Stroke remains one of the leading causes of death and disability in the United States. Even with increased community education on stroke, the most common reason for delay in seeking medical attention is lack of recognition of the signs, symptoms and time sensitivity of stroke treatment. It is compelling to see the amount of patients that do not present for emergency treatment within three hours of symptom onset. This lack of awareness and delay in arrival was found to contribute to decreased candidacy for stroke treatment and leads to increased chances of disability. The critical need for community partnerships specifically aimed at educating on recognition of stroke signs, symptoms and treatment options was identified. The goal of this project was to demonstrate the correlation between community education and decreasing symptom onset to door time.
Method: This retrospective study performed at a Central Illinois hospital reviewed data including symptom onset to door times from January 2014 to March 2015 as one method of determining the effectiveness of community education. Intervention time frames were held between April 2014 to December 2014 with a 3 month pre and post intervention phase. Inclusion criteria: any stroke code that presented through triage or via EMS. Exclusion criteria: in house stroke codes and symptom onset that was unknown.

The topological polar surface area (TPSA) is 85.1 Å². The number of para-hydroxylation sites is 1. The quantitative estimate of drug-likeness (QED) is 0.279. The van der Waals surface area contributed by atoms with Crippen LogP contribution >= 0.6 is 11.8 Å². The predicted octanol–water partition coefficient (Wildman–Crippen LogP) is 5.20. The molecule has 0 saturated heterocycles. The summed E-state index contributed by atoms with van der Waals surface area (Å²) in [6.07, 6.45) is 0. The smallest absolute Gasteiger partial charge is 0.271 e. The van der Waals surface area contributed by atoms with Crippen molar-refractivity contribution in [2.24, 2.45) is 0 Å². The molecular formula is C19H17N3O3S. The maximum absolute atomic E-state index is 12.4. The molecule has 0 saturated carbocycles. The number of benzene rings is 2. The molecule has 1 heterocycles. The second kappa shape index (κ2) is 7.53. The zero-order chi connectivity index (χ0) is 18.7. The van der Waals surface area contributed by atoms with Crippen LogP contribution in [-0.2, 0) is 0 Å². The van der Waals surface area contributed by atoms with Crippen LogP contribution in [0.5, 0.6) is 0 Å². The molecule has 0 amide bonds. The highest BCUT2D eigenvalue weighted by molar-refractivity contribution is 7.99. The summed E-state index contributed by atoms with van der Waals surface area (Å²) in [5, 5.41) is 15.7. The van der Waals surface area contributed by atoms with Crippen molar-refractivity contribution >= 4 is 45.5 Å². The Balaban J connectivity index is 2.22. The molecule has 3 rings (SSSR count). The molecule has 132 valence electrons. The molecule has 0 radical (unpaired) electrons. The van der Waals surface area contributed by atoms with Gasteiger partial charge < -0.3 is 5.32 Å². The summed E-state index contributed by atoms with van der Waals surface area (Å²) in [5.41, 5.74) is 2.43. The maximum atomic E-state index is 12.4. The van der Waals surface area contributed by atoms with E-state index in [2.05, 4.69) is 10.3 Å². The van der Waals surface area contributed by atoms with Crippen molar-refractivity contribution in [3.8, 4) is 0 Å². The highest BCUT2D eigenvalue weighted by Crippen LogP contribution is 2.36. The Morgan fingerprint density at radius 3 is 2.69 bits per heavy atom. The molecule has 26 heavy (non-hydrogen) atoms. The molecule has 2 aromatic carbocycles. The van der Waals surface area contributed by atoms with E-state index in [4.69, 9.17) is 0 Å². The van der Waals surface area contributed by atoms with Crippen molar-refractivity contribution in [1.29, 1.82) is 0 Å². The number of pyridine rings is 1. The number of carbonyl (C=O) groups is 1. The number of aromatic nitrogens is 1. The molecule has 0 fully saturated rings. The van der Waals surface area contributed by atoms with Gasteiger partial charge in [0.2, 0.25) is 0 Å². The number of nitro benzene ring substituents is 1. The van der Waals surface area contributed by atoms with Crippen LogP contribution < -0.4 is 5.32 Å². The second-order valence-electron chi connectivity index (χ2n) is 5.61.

Results: In the first quarter of 2014, the average time it took patients to present to the Emergency Department from symptom onset was 233 minutes. Post-implementation data revealed the average symptom onset to door time was 63 minutes which accounts for a nearly 73% decrease in arrival time.
Conclusion: Over 20 Community Education sessions on stroke signs, symptoms and the importance of seeking prompt medical attention were held over a nine month period. This community education on stroke was effective because there was a decrease in stroke symptom onset to the Emergency Department which created more eligible patients to receive emergency stroke treatment. This study validated that by providing intense community education aimed at the recognition of stroke signs, symptoms and treatment options, more patients were eligible to receive emergent stroke treatment because the arrival time was drastically shortened.